Peterson said.

"Treasury is expecting the financial
institutions to have the resources they
need," she said. The "government is also
expecting the firms to have data safeguards
in place."

If the firms are not ready to provide
all that for the hundreds of billions of
dollars in mortgage loan assets, there
could be a substantial opportunity for
IT software, cybersecurity and infrastructure
firms, she said.

Because TARP is an emergency need,
Congress gave the Treasury secretary
authority to waive the Federal
Acquisition Regulation if it is in the
public's best interest. To protect taxpayers,
Congress requires justifications,
and there must be plans to include
minority and women contractors.

Treasury also issued guidelines to curb
conflicts of interest among contractors.
The FAR exception is raising the
most hackles. "It was completely unnecessary
to put that provision in the bill,"
said Lloyd Chapman, founder of the
American Small Business League. "It
continues the Bush administration's
track record of loopholes to divert contracts
to large businesses."

Peterson agreed that the language is
controversial. "Without the structure of
the FAR in place, there is concern
among Congress and industry
observers that the outcome will resemble
a 'mini-earmark' situation where
select vendors benefit and there is no
certainty that the government is receiving
the best value for its money," she
said. Conversely, Treasury Secretary
Henry Paulson has stated an intention
to follow FAR and use women and
minority contractors when possible, she
added.

Chvotkin said the contracting related
to the bailout is likely to happen in three
phases, and more small-business contracts
are expected to be generated in
the second and third segments. The
first phase might consist of hiring financial
agents; the second phase would be
establishing and supporting oversight
offices, which will generate a demand
for financial analysis and IT systems;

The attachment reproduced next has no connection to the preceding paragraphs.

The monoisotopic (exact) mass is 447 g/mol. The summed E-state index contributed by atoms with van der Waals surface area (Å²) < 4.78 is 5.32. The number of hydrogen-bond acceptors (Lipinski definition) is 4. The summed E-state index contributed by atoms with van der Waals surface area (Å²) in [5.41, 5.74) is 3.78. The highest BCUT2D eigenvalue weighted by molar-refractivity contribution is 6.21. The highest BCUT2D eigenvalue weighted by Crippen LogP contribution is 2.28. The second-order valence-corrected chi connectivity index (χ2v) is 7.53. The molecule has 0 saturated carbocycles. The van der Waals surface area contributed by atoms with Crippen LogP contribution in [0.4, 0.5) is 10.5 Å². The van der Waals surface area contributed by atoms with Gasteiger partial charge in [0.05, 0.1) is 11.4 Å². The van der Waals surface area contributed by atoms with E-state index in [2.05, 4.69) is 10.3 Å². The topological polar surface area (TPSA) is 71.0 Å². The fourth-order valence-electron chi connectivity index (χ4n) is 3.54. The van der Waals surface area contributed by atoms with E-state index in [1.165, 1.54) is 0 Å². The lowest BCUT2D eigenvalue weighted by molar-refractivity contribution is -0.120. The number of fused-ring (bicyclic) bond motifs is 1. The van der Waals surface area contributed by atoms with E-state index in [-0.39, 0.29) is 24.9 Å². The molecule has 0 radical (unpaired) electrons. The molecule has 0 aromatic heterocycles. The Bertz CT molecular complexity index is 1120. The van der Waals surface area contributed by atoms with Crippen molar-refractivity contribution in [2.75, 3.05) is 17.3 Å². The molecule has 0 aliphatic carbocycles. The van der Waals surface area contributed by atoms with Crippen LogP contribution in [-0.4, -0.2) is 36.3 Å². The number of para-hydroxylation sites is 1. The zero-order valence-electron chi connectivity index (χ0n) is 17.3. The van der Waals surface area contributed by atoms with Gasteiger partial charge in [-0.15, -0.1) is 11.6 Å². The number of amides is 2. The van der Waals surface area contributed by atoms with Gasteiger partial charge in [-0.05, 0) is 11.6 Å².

and the third phase would be monitoring,
auditing and distributing assets.

Related activities in restructuring AIG,
Freddie Mac and Fannie Mae also will
need contractor support, he said.
"Over time, this crisis will level out,
and I would expect you would see normal
procurement processes and
requirements," Chvotkin said. "Every
time Congress writes in exceptions due
to urgency, you see reluctance to ask for
those waivers."

Presidential candidates Sens. John
McCain (R-Ariz.) and Barack Obama
(D-Ill.) have promised top-to-bottom
reviews of federal budgets if they are
elected. The outcome might free funding
for their priorities in health care,
energy and tax reform, while also
reducing underperforming, costly or
lower-priority programs, Peterson said.

But economic pressures might force
either candidate to take more drastic
measures.

DEFENSE SPENDING SAFE

Meanwhile, there is much speculation
about the effect of the bailout on the
country's defense contracting budget.
Industry experts have said that although
the exact impact is unknown, it is unrealistic
to think military weapons programs
and IT spending will remain untouched.

However, there are suggestions that
defense budgets won't change much at
least for a year. As long as global threats
against national security remain high,
military spending will not likely be
altered substantially, Loren Thompson,
chief operating officer at the Lexington
Institute, a conservative think tank, said
in an Oct. 15 report.

"Demand for defense goods is driven
mainly by overseas threats and domestic
politics," Thompson wrote. "Military
spending always spikes when threats
arise, regardless of economic or fiscal
conditions. Threats usually trump
politics."

Thompson also said weapons programs
might survive because spending
on military personnel is likely to moderate,
it takes a long time to change military
spending priorities, and weapons spending
will be fiercely defended from the
security point of view and as a spur to the
economy.

Alice Lipowicz (alipowicz@1105govinfo.com)
is a staff writer at Washington Technology.